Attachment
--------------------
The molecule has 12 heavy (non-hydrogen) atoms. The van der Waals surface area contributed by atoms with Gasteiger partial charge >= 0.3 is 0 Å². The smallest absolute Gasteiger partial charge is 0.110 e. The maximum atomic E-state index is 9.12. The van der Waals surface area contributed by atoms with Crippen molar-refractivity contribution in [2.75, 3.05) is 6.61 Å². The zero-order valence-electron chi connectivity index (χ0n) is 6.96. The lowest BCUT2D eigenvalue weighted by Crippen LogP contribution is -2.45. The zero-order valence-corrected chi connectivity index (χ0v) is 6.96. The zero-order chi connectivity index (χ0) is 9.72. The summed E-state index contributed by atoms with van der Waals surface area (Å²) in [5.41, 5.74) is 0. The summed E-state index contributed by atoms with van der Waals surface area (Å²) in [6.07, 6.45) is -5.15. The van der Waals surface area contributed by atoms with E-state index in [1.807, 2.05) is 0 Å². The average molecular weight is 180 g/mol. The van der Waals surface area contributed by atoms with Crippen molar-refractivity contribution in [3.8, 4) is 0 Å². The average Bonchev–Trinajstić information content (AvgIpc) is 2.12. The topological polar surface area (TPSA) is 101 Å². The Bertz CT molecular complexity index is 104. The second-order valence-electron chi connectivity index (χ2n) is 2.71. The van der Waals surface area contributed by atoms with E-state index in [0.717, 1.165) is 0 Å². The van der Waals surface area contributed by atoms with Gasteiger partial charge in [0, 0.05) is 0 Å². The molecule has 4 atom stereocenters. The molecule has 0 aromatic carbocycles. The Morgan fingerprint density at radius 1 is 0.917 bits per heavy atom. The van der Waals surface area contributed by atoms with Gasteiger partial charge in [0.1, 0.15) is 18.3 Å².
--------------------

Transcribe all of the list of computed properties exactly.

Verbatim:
The molecule has 12 heavy (non-hydrogen) atoms. The van der Waals surface area contributed by atoms with Gasteiger partial charge >= 0.3 is 0 Å². The smallest absolute Gasteiger partial charge is 0.110 e. The maximum atomic E-state index is 9.12. The van der Waals surface area contributed by atoms with Crippen molar-refractivity contribution in [2.75, 3.05) is 6.61 Å². The zero-order valence-electron chi connectivity index (χ0n) is 6.96. The lowest BCUT2D eigenvalue weighted by Crippen LogP contribution is -2.45. The zero-order valence-corrected chi connectivity index (χ0v) is 6.96. The zero-order chi connectivity index (χ0) is 9.72. The summed E-state index contributed by atoms with van der Waals surface area (Å²) in [5.41, 5.74) is 0. The summed E-state index contributed by atoms with van der Waals surface area (Å²) in [6.07, 6.45) is -5.15. The van der Waals surface area contributed by atoms with E-state index in [1.807, 2.05) is 0 Å². The average molecular weight is 180 g/mol. The van der Waals surface area contributed by atoms with Crippen molar-refractivity contribution in [3.8, 4) is 0 Å². The average Bonchev–Trinajstić information content (AvgIpc) is 2.12. The topological polar surface area (TPSA) is 101 Å². The Bertz CT molecular complexity index is 104. The second-order valence-electron chi connectivity index (χ2n) is 2.71. The van der Waals surface area contributed by atoms with E-state index in [0.717, 1.165) is 0 Å². The van der Waals surface area contributed by atoms with Gasteiger partial charge in [0, 0.05) is 0 Å². The molecule has 4 atom stereocenters. The molecule has 0 aromatic carbocycles. The Morgan fingerprint density at radius 1 is 0.917 bits per heavy atom. The van der Waals surface area contributed by atoms with Gasteiger partial charge in [0.1, 0.15) is 18.3 Å².